After a record year for wildfires in the province, followed by what has been an unseasonably mild and dry winter thus far, Alberta Wildfire is already preparing for what could be another year of fires beginning earlier than usual.
“We’re coming into this wildfire season with less snow on the ground, less precipitation and higher temperatures than we typically see for this time of year,” said Alberta Wildfire community relations coordinator Melissa Story.
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While more snow this winter will be helpful, Story said the telltale sign for the 2024 wildfire season will be the amount of rain that falls in the spring — the most volatile time for a wildfire.
“Once we have that dry, dead vegetation on the landscape, a fire can start very easily and spread quickly. So the rain really helps for getting grass growing and getting the trees growing so that we can fight those wildfires.”
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The hope for rain comes after the province had the worst fire season on record, in terms of area burnt.
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“We had a hot, dry spring in the start of 2023, which drove up the wildfire danger and led to most of the major wildfires that we had in the spring of last year,” she said, adding 60 fires from 2023 are still burning and have carried over into this year.
Wildfires can burn into the ground, especially in boggy areas full of peat moss, smouldering for months or years after it first sparked.
However, having five dozen fires carry over is not normal. Story said typically, only a handful of big blazes do that.
“Wildfires of really large sizes that are over 200,000 hectares — like we see in the province right now — will burn for months, even years. We go back to check them and ensure that they’re still being held or they are ready to be extinguished,” Story said.
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While the number of fires the province responded to was actually slightly lower than the five-year average (1,088 in 2023 compared to an average of 1,107) the fires that did spark burned bigger than ever before.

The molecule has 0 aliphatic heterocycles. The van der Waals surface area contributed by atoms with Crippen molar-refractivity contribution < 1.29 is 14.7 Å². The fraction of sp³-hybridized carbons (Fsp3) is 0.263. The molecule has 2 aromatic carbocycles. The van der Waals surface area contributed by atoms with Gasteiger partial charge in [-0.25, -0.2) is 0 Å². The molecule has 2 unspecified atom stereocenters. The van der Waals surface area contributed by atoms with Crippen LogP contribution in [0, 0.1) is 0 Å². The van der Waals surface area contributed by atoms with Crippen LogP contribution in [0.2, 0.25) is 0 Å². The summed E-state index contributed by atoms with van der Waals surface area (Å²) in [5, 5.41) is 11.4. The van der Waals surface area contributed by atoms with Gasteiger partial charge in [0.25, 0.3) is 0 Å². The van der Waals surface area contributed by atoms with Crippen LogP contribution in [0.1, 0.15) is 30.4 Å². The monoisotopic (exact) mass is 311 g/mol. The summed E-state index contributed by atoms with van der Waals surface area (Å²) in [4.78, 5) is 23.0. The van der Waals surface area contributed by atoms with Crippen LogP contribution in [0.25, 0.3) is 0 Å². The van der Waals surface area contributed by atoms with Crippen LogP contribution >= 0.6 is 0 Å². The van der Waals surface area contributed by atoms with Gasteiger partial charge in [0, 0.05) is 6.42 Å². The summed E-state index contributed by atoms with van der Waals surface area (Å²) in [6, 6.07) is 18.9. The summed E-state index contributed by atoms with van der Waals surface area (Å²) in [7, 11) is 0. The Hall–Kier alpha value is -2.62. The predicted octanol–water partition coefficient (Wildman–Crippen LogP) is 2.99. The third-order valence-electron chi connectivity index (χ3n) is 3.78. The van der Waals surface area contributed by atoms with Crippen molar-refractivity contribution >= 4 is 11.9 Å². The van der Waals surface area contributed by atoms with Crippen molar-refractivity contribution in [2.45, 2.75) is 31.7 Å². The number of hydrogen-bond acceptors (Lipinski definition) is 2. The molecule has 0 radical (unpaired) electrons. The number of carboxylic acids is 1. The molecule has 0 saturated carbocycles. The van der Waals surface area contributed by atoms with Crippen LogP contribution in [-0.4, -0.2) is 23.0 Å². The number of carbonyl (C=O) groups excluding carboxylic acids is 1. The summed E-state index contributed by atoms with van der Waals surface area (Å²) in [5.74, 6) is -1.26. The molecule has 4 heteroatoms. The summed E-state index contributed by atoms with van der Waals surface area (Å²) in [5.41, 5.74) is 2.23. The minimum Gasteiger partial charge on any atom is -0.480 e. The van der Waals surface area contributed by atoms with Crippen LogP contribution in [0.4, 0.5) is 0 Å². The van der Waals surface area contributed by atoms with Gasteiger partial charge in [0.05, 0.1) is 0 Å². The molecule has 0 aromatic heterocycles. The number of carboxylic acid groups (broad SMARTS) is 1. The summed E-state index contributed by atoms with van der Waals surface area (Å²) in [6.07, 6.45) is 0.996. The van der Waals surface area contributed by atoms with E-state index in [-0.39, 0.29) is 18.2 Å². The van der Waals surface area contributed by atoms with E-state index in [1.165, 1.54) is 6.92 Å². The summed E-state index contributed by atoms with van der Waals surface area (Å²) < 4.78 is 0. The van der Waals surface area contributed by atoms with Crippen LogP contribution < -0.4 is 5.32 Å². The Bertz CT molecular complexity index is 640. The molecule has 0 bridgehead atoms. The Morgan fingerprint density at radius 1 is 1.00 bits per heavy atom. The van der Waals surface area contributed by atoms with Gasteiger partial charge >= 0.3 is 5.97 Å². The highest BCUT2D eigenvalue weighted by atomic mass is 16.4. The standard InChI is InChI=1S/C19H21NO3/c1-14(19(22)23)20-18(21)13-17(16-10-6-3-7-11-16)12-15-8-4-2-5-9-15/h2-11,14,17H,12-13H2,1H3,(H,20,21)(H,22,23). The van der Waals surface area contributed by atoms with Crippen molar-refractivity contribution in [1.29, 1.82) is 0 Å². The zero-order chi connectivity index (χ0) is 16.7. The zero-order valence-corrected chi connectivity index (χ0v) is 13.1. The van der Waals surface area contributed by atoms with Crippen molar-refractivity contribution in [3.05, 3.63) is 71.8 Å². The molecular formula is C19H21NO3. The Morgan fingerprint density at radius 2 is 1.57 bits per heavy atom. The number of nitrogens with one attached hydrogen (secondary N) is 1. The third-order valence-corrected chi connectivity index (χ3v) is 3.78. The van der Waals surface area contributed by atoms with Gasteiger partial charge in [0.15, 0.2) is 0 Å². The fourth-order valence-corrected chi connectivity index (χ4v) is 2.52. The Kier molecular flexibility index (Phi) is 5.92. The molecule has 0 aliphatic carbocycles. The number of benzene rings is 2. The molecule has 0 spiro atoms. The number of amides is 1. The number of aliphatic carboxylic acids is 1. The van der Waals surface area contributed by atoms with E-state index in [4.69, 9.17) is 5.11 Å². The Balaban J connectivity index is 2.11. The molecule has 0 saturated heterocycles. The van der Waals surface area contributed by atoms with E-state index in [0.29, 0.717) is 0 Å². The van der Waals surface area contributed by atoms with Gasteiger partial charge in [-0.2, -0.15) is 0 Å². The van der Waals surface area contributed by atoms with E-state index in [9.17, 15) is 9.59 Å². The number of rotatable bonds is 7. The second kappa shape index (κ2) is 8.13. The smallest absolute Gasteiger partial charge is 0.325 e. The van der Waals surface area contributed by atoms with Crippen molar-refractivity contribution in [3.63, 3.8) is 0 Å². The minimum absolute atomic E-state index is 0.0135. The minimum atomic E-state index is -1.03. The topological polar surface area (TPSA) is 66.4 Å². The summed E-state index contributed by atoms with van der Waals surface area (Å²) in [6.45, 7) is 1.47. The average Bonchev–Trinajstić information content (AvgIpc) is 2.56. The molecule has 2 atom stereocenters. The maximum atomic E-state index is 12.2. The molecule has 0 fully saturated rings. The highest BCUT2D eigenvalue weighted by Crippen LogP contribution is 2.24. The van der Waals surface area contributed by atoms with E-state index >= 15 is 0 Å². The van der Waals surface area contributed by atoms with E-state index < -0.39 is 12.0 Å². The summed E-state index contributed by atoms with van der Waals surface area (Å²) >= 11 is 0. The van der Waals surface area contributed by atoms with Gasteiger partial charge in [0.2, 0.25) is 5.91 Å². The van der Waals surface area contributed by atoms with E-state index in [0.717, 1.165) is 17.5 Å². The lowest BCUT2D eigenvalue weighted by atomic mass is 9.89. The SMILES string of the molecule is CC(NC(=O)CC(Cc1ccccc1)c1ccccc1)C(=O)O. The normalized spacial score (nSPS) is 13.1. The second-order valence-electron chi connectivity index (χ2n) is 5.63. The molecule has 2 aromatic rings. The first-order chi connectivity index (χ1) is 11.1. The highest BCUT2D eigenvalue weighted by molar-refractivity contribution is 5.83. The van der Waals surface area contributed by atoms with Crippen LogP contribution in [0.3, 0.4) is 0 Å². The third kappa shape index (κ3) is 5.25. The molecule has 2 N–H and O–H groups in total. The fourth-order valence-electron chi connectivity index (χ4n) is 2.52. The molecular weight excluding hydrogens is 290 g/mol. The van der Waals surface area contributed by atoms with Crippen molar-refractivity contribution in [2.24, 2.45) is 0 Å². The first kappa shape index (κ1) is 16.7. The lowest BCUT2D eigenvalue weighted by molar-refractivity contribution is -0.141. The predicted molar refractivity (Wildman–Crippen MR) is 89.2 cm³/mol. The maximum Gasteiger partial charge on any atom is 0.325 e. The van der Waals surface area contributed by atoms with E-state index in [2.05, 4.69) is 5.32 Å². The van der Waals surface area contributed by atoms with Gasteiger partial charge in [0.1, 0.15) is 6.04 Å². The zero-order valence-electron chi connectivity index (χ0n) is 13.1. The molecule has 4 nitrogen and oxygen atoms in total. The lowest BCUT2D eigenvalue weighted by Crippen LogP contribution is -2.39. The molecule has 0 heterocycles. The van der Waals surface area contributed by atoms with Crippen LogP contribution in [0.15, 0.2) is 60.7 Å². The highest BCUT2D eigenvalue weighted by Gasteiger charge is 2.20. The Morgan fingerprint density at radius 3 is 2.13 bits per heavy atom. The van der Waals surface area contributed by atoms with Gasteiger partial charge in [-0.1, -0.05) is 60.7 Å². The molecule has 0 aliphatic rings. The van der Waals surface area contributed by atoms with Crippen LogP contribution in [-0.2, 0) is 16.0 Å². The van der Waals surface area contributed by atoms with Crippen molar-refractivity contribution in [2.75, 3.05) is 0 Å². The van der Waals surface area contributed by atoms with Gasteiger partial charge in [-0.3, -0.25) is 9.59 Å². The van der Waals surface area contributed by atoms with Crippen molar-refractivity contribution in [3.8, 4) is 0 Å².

“Our 2023 wildfire season was the most hectares burned on record,” Story said, adding over 2.2 million hectares was burned. “The closest second that we have to that it was 1.3 million hectares being burned in 1981.”
“The number of wildfires was pretty typical for us here in Alberta. However, the hectares burned was about ten times our five-year average.”
While the majority of the 1,088 blazes Alberta Wildfire responded to between March 1, 2023, and Oct. 31, 2023, were caused by some sort of human activity, the province said the top single cause was lightning: 35 per cent, or 381 wildfires, were sparked by it.
However, when added all up, human activity accounted for 61 per cent of the blazes.
The top human cause was resident, with 176 fires. The province said this category includes activities like burning debris or grass without a permit, or outside of permit conditions. Agricultural burning is a separate category and the province said 45 fires were attributed to that.
There were also 125 incendiary fires in 2023 and of those, 92 were determined to be arson, which Story said was average. The incendiary category also includes fires started by fireworks and exploding targets.
Recreation such as campfires caused 97 fires across Alberta, while another 85 were sparked by power lines, the province said.
So what will happen this year?
“It will all depend what the weather decides to do for us. Environment Canada is predicting a mild February, so we are preparing for an early start to fire season in 2024,” Story said.
Alberta Wildfire is currently recruiting wildland firefighters and other season crews for the upcoming season.
“We will get them trained up and positioned across the province, ready for an early start again this year.”
Last year, the wildfire season began a month early in Alberta.
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Story said wildland firefighter recruits will begin fitness testing in the next few weeks of January before undergoing training at a provincial centre in Hinton. After that, crews will be sent out across Alberta’s forest protection area.
“This year it’s a little bit expedited. We would typically have them ready for April and they will be prepared early this year.”
The forest protection area is 10 zones encompassing most of northern Alberta’s Boreal forest, as well as the western foothills and mountains outside the national parks. The province said the FPA represents the geographic areas concerned with the prevention and control of damage to forests from fire, insects, disease and other harmful agents.
It’s also the area in which Alberta Wildfire takes the lead on wildfires, as opposed to counties or individual communities.
Even now in the winter, the province is asking people in those areas to be careful about winter burning, something that’s not typically a concern.
“We ask that you wait until there’s at least 15 centimetres of snow on the ground. We know that permits are not required right now, but it’s just safe burning practices.”
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